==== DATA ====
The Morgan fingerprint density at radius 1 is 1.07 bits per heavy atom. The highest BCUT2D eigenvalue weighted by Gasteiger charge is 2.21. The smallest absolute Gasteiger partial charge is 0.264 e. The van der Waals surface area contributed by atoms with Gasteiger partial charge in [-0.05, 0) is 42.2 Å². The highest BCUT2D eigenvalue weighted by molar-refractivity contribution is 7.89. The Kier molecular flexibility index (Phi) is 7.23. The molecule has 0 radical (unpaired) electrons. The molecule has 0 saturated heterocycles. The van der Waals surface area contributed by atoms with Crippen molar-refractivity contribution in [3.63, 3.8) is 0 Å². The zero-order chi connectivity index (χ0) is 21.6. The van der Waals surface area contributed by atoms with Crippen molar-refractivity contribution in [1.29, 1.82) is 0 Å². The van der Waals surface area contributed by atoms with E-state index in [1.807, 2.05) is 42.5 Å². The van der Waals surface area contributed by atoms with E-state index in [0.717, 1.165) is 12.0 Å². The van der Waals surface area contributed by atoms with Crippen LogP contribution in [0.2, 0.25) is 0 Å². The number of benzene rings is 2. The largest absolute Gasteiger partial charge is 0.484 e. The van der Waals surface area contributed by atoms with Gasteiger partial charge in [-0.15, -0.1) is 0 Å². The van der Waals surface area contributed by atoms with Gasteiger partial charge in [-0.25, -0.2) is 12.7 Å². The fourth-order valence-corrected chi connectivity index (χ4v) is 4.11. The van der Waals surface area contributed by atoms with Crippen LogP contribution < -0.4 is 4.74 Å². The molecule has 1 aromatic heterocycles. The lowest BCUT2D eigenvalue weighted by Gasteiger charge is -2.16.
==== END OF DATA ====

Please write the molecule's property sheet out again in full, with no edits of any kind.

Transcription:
The Morgan fingerprint density at radius 1 is 1.07 bits per heavy atom. The highest BCUT2D eigenvalue weighted by Gasteiger charge is 2.21. The smallest absolute Gasteiger partial charge is 0.264 e. The van der Waals surface area contributed by atoms with Gasteiger partial charge in [-0.05, 0) is 42.2 Å². The highest BCUT2D eigenvalue weighted by molar-refractivity contribution is 7.89. The Kier molecular flexibility index (Phi) is 7.23. The molecule has 0 radical (unpaired) electrons. The molecule has 0 saturated heterocycles. The van der Waals surface area contributed by atoms with Crippen molar-refractivity contribution in [3.63, 3.8) is 0 Å². The zero-order chi connectivity index (χ0) is 21.6. The van der Waals surface area contributed by atoms with Crippen molar-refractivity contribution in [1.29, 1.82) is 0 Å². The van der Waals surface area contributed by atoms with E-state index in [1.807, 2.05) is 42.5 Å². The van der Waals surface area contributed by atoms with E-state index in [0.717, 1.165) is 12.0 Å². The van der Waals surface area contributed by atoms with Crippen LogP contribution in [0.2, 0.25) is 0 Å². The number of benzene rings is 2. The largest absolute Gasteiger partial charge is 0.484 e. The van der Waals surface area contributed by atoms with Gasteiger partial charge in [-0.15, -0.1) is 0 Å². The van der Waals surface area contributed by atoms with Gasteiger partial charge in [-0.25, -0.2) is 12.7 Å². The fourth-order valence-corrected chi connectivity index (χ4v) is 4.11. The van der Waals surface area contributed by atoms with Crippen LogP contribution < -0.4 is 4.74 Å². The molecule has 1 aromatic heterocycles. The lowest BCUT2D eigenvalue weighted by Gasteiger charge is -2.16.